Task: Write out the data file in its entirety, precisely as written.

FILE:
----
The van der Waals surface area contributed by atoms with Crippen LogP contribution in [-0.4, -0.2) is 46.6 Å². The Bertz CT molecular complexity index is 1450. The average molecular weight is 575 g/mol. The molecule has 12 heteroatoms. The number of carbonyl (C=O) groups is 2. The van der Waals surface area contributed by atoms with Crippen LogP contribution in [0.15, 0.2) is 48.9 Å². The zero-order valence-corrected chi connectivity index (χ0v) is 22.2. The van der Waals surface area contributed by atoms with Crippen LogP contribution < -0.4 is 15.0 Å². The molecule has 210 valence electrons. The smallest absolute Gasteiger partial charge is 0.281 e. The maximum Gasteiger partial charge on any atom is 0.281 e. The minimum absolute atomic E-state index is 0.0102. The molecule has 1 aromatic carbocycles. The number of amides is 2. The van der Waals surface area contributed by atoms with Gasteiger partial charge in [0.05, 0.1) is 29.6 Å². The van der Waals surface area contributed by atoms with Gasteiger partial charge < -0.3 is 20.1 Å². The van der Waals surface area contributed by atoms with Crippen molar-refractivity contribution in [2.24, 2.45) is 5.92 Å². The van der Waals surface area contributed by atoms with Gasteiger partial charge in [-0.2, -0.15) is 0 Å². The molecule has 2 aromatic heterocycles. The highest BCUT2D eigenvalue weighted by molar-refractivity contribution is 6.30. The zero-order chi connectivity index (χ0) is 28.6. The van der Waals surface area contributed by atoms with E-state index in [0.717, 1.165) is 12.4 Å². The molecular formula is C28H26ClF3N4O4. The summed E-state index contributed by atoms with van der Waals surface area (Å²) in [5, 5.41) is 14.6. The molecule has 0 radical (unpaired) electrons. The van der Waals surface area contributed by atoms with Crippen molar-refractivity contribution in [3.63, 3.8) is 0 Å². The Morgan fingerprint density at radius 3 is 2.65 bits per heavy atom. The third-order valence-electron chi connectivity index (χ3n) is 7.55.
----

The van der Waals surface area contributed by atoms with Crippen LogP contribution in [-0.4, -0.2) is 46.6 Å². The Bertz CT molecular complexity index is 1450. The average molecular weight is 575 g/mol. The molecule has 12 heteroatoms. The number of carbonyl (C=O) groups is 2. The van der Waals surface area contributed by atoms with Crippen LogP contribution in [0.15, 0.2) is 48.9 Å². The zero-order valence-corrected chi connectivity index (χ0v) is 22.2. The van der Waals surface area contributed by atoms with Crippen LogP contribution < -0.4 is 15.0 Å². The molecule has 210 valence electrons. The smallest absolute Gasteiger partial charge is 0.281 e. The maximum Gasteiger partial charge on any atom is 0.281 e. The minimum absolute atomic E-state index is 0.0102. The molecule has 1 aromatic carbocycles. The number of amides is 2. The van der Waals surface area contributed by atoms with Gasteiger partial charge in [0.05, 0.1) is 29.6 Å². The van der Waals surface area contributed by atoms with Gasteiger partial charge < -0.3 is 20.1 Å². The van der Waals surface area contributed by atoms with Crippen molar-refractivity contribution in [2.24, 2.45) is 5.92 Å². The van der Waals surface area contributed by atoms with Gasteiger partial charge in [-0.2, -0.15) is 0 Å². The molecule has 2 aromatic heterocycles. The highest BCUT2D eigenvalue weighted by molar-refractivity contribution is 6.30. The zero-order chi connectivity index (χ0) is 28.6. The van der Waals surface area contributed by atoms with E-state index in [0.717, 1.165) is 12.4 Å². The molecular formula is C28H26ClF3N4O4. The summed E-state index contributed by atoms with van der Waals surface area (Å²) in [5, 5.41) is 14.6. The molecule has 0 radical (unpaired) electrons. The van der Waals surface area contributed by atoms with Crippen molar-refractivity contribution in [3.63, 3.8) is 0 Å². The Morgan fingerprint density at radius 3 is 2.65 bits per heavy atom. The third-order valence-electron chi connectivity index (χ3n) is 7.55.